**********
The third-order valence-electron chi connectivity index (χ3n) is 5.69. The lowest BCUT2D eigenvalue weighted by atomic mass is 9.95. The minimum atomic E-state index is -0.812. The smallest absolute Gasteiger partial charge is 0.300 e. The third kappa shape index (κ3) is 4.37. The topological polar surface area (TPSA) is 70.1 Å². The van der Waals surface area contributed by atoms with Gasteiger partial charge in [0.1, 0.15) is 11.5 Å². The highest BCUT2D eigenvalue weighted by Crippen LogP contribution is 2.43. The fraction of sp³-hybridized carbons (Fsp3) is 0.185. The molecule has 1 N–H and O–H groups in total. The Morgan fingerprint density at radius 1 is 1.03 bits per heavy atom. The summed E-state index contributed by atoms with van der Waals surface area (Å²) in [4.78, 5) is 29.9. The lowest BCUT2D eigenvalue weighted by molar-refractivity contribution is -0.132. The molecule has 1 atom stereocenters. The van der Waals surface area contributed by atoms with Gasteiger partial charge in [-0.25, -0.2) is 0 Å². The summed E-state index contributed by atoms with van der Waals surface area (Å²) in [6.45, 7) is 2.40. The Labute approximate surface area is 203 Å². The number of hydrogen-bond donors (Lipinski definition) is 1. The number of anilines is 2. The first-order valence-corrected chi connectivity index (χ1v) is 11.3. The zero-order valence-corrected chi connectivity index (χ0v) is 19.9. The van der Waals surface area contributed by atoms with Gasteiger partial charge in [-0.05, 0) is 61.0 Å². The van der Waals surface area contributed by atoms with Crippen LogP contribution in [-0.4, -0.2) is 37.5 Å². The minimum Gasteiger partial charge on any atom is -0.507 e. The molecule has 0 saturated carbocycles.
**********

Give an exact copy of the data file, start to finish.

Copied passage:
The third-order valence-electron chi connectivity index (χ3n) is 5.69. The lowest BCUT2D eigenvalue weighted by atomic mass is 9.95. The minimum atomic E-state index is -0.812. The smallest absolute Gasteiger partial charge is 0.300 e. The third kappa shape index (κ3) is 4.37. The topological polar surface area (TPSA) is 70.1 Å². The van der Waals surface area contributed by atoms with Gasteiger partial charge in [0.1, 0.15) is 11.5 Å². The highest BCUT2D eigenvalue weighted by Crippen LogP contribution is 2.43. The fraction of sp³-hybridized carbons (Fsp3) is 0.185. The molecule has 1 N–H and O–H groups in total. The Morgan fingerprint density at radius 1 is 1.03 bits per heavy atom. The summed E-state index contributed by atoms with van der Waals surface area (Å²) in [4.78, 5) is 29.9. The lowest BCUT2D eigenvalue weighted by molar-refractivity contribution is -0.132. The molecule has 1 atom stereocenters. The van der Waals surface area contributed by atoms with Gasteiger partial charge in [-0.25, -0.2) is 0 Å². The summed E-state index contributed by atoms with van der Waals surface area (Å²) in [6.45, 7) is 2.40. The Labute approximate surface area is 203 Å². The number of hydrogen-bond donors (Lipinski definition) is 1. The number of anilines is 2. The first-order valence-corrected chi connectivity index (χ1v) is 11.3. The zero-order valence-corrected chi connectivity index (χ0v) is 19.9. The van der Waals surface area contributed by atoms with Gasteiger partial charge in [-0.05, 0) is 61.0 Å². The van der Waals surface area contributed by atoms with Crippen LogP contribution in [-0.4, -0.2) is 37.5 Å². The minimum Gasteiger partial charge on any atom is -0.507 e. The molecule has 0 saturated carbocycles.